Saturday, 27 April 2013

TAST #63 Scrawl Stitch, er ... pardon me, Scroll Stitch

Time for TAST stitch #63. It is called Scroll Stitch but as soon as I saw it I thought it looked like handwriting and just had to have some Stitch Fun.

Here is a Scrawl Stitch letter, made up of Scroll Stitch and a few straight stitches and a handful of French Knots:

My 'handwriting' is so bad I can't even read it myself. Can you?'

I also thought this would make a good Sumptuous Surface Embroidery piece. There is a lot of structure and the stitches go in all directions, have different tension and angles. A variety of threads were used.

Oh, I like the freedom of Freeform embroidery!
Finally I added a few stitches to my sampler. With better tension they would be worthy of the name Scroll Stitch; these are a bit too scrawly!
If you want to learn how to do this stitch properly, find out more about TAST, or take part in this fantastic stitch project, or see how other participants have interpreted the stitch, then head over to Pintangle.
Happy Stitching!

Wednesday, 24 April 2013

WIPW - Coffee Pot and Yellow Flowers

Here we are again with Work In Progress Wednesday. Sharon of Pintangle has not only started, but half finished, another beautiful block, and others will post their progress on her comments, too. Click here to have a look.

Progress on my quilt Kafferepet
I have received a lot of comments on my 'unconventional' fabric ink. Yes, I used an ordinary fountain pen filled with Waterman's Florida Blue Ink on the light blue cotton fabric. It worked well. For the brown line on the edge I used a felt tipped pen of fabric ink, Marvy, made in Japan. Both inks have survived a 'bath' so I am willing to use this method again.

In previous posts I have shown you the platter with nibbles, the cup and saucer for the coffee, and here is the coffee pot.

In the 'olden days' in Sweden, coffee  was often boiled.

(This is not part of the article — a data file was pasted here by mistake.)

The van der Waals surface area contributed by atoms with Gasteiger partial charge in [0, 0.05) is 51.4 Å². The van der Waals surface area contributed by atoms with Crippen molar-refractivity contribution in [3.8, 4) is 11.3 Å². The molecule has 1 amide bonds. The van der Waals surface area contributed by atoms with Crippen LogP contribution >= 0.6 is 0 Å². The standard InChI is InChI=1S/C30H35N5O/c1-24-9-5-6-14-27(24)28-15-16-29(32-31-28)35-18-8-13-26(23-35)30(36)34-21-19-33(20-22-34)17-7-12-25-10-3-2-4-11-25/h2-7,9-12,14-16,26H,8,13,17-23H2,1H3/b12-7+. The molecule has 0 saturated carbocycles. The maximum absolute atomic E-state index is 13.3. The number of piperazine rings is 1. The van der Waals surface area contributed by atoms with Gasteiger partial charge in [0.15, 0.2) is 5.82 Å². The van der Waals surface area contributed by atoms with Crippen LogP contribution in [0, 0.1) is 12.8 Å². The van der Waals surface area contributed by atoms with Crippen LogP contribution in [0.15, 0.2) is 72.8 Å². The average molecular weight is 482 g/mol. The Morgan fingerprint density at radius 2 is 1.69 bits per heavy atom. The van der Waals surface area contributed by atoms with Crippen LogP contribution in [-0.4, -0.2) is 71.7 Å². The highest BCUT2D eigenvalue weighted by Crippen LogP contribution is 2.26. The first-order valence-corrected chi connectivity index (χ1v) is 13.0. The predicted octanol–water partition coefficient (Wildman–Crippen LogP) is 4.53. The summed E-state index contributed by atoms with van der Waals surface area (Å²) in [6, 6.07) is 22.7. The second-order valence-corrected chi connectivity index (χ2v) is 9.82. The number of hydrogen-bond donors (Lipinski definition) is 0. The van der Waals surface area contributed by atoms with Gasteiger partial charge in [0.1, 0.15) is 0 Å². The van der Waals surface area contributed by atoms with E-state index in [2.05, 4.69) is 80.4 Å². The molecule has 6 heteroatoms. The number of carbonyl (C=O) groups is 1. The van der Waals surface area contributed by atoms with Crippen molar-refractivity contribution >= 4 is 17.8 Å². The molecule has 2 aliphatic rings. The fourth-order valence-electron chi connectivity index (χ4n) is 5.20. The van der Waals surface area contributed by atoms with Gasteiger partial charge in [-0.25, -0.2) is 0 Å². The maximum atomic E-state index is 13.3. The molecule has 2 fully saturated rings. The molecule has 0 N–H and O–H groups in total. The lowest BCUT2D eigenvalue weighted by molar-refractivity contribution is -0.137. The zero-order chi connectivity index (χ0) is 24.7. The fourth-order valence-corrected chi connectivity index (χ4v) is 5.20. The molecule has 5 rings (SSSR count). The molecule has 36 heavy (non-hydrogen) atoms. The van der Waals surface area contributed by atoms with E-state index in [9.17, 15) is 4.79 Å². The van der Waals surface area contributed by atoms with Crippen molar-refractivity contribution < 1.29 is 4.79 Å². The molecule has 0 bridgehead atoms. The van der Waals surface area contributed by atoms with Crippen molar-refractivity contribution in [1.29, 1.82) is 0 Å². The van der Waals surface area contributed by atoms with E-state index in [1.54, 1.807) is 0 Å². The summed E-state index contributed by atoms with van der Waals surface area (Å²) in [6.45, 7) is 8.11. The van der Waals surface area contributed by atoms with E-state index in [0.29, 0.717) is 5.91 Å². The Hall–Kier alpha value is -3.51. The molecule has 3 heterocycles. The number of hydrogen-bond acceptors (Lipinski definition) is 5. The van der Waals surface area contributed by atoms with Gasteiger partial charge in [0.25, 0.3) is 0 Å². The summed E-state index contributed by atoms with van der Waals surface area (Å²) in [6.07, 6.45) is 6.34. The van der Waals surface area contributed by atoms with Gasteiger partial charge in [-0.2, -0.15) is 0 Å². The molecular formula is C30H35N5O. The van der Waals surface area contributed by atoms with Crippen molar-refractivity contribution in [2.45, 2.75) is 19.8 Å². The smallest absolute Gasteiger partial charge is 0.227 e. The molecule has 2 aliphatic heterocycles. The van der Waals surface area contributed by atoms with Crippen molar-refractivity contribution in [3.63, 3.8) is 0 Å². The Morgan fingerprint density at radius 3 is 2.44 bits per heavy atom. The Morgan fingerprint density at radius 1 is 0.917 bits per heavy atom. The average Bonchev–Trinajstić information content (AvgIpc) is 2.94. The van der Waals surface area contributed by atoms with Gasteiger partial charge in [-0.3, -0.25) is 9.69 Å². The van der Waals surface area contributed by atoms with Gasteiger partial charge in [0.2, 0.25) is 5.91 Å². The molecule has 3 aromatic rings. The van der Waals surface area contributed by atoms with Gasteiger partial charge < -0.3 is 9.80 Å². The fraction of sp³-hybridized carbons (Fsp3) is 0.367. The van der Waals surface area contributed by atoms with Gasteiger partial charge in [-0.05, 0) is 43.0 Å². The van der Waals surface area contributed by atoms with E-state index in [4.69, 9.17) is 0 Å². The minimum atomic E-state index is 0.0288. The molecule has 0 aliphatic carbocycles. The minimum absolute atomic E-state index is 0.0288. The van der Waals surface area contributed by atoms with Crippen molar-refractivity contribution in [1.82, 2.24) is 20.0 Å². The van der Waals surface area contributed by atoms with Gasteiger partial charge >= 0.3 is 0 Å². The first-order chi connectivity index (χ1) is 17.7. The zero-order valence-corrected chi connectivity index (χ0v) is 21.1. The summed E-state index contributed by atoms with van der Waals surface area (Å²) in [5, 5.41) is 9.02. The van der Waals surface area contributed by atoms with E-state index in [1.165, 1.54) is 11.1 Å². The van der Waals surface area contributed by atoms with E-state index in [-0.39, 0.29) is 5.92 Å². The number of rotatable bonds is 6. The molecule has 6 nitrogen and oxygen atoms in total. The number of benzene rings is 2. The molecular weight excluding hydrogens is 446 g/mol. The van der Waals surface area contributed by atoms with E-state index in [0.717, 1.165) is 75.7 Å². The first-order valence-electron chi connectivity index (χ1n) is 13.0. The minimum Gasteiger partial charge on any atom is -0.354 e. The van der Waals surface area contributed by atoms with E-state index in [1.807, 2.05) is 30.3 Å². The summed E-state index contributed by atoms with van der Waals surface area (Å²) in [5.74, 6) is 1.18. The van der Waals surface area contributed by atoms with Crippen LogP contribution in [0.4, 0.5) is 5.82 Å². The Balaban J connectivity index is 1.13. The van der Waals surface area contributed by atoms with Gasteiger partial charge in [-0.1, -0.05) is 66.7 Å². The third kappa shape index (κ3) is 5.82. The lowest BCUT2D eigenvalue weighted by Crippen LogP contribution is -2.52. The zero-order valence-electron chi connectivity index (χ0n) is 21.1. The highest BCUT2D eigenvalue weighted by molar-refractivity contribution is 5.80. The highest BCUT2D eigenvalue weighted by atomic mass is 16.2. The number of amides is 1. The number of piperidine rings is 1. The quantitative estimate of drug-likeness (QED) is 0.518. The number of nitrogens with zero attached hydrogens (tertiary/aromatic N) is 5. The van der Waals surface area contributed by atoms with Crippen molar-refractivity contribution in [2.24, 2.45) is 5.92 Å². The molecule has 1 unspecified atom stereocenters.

A (coffee)kettle was filled with cold water and coarsely ground coffee beans, put on the wood burning stove and taken off the heat just as the coffee began to swell. It was then left, to let the coffee grind sink to the bottom of the kettle. From there it was poured into a heated coffee pot of china for serving. Boiled coffee is said to hold a much higher temperature than brewed, percolated or pressed coffee. I don't know if there is any scientific evidence in that, but think that boiled coffee 'feels' hotter. I remember that my grandmother's friends who had popped  in for a casual cup of newly made coffee would drink it from the saucer, thereby helping it to cool down quickly. They often bit a lump of crystal sugar between their teeth to sweeten the drink. Now I have digressed enough...
So back to the coffee pot. Today when most households use a coffee maker, either an espresso machine where individual cups are prepared, or a filter coffee maker with a glass pot, the coffee is not served from the elegant china coffee pots any more. I love my coffee pot I wanted to have it featured on my quilt 'Kafferepet', so included it.

Now what actual progress have I made since last week? Well, there are some more flowers on the border.

They are appliquéd and the leaves are 'floating' away from the stem. When time comes I will attack both petals and leaves with embroidery stitches, beads (?) and probably couching.

Monday, 22 April 2013

The Poppy

I have a friend who told me about an event in her childhood that has meant a lot to her. For a long time I toyed with the idea of making 'something' with a red poppy for her.
Last year I bought Trish Burr's excellent book 'Colour Confidence In Embroidery' and have been studying colour and shading.
Based on some old photographs and a flora, I drew the design. Then I planned how to needle paint the poppy according to the principles in the book.
Although it took some time I am rather pleased with the result of my first needle painting.

Friday, 19 April 2013

TAST #61 Up and Down Feather Stitch + TAST #62 Raised Cross Stitch Flower

Today I have two TAST stitches to show. (To find out what TAST stands for, click here).

Stitch #61 is called Up and Down Feather Stitch and is a combination of Up and Down Buttonhole stitch and Feather stitch. Both of them are favourites of mine and this was a great combination stitch.

#62 goes under the name of either Raised Cross Stitch Flower or Whipped Cross Stitch

On my sampler #61 is in lion coloured Perle 8 and #62 also in Perle 8, yellow, blue and light green

 I wanted to make a picture using both stitches and was looking around for inspiration. Then one evening I was watching a documentary on TV about the gigantic drills used in tunnel digging (they are called tunnel boring machines) and thought that would make a nice, unique design.

Ha! Failure! Mitsubishi Heavy Industries may make great TBMs, but Queenie's Boring Machine was indeed 'boring', and had to be turned into something else, a bit more romantic. How about a flower wheel?